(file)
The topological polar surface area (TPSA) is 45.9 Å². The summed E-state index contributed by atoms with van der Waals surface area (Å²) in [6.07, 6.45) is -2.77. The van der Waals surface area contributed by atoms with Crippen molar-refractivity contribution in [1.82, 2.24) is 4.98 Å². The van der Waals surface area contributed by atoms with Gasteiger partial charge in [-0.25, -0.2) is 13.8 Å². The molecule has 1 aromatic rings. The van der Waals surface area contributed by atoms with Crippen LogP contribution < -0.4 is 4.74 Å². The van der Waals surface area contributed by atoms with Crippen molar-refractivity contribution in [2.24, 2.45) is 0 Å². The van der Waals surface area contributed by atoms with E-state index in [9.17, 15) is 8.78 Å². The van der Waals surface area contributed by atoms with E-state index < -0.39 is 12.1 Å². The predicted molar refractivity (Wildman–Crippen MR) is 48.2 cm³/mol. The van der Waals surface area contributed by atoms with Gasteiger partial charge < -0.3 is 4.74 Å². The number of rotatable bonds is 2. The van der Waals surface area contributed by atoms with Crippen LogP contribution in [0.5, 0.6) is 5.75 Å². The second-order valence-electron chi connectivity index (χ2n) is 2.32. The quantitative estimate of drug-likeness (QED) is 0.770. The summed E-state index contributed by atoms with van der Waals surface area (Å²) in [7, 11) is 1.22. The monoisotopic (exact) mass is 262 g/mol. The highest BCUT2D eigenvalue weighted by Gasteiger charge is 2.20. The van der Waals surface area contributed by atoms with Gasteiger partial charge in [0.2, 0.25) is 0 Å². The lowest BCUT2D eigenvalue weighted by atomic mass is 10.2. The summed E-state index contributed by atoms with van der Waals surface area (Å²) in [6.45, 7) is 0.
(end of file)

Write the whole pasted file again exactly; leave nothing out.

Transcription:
The topological polar surface area (TPSA) is 45.9 Å². The summed E-state index contributed by atoms with van der Waals surface area (Å²) in [6.07, 6.45) is -2.77. The van der Waals surface area contributed by atoms with Crippen molar-refractivity contribution in [1.82, 2.24) is 4.98 Å². The van der Waals surface area contributed by atoms with Gasteiger partial charge in [-0.25, -0.2) is 13.8 Å². The molecule has 1 aromatic rings. The van der Waals surface area contributed by atoms with Crippen LogP contribution < -0.4 is 4.74 Å². The van der Waals surface area contributed by atoms with Crippen molar-refractivity contribution in [2.24, 2.45) is 0 Å². The van der Waals surface area contributed by atoms with E-state index in [9.17, 15) is 8.78 Å². The van der Waals surface area contributed by atoms with E-state index < -0.39 is 12.1 Å². The predicted molar refractivity (Wildman–Crippen MR) is 48.2 cm³/mol. The van der Waals surface area contributed by atoms with Gasteiger partial charge < -0.3 is 4.74 Å². The number of rotatable bonds is 2. The van der Waals surface area contributed by atoms with Crippen LogP contribution in [0.5, 0.6) is 5.75 Å². The second-order valence-electron chi connectivity index (χ2n) is 2.32. The quantitative estimate of drug-likeness (QED) is 0.770. The summed E-state index contributed by atoms with van der Waals surface area (Å²) in [7, 11) is 1.22. The monoisotopic (exact) mass is 262 g/mol. The highest BCUT2D eigenvalue weighted by Gasteiger charge is 2.20. The van der Waals surface area contributed by atoms with Gasteiger partial charge in [0.2, 0.25) is 0 Å². The lowest BCUT2D eigenvalue weighted by atomic mass is 10.2. The summed E-state index contributed by atoms with van der Waals surface area (Å²) in [6.45, 7) is 0.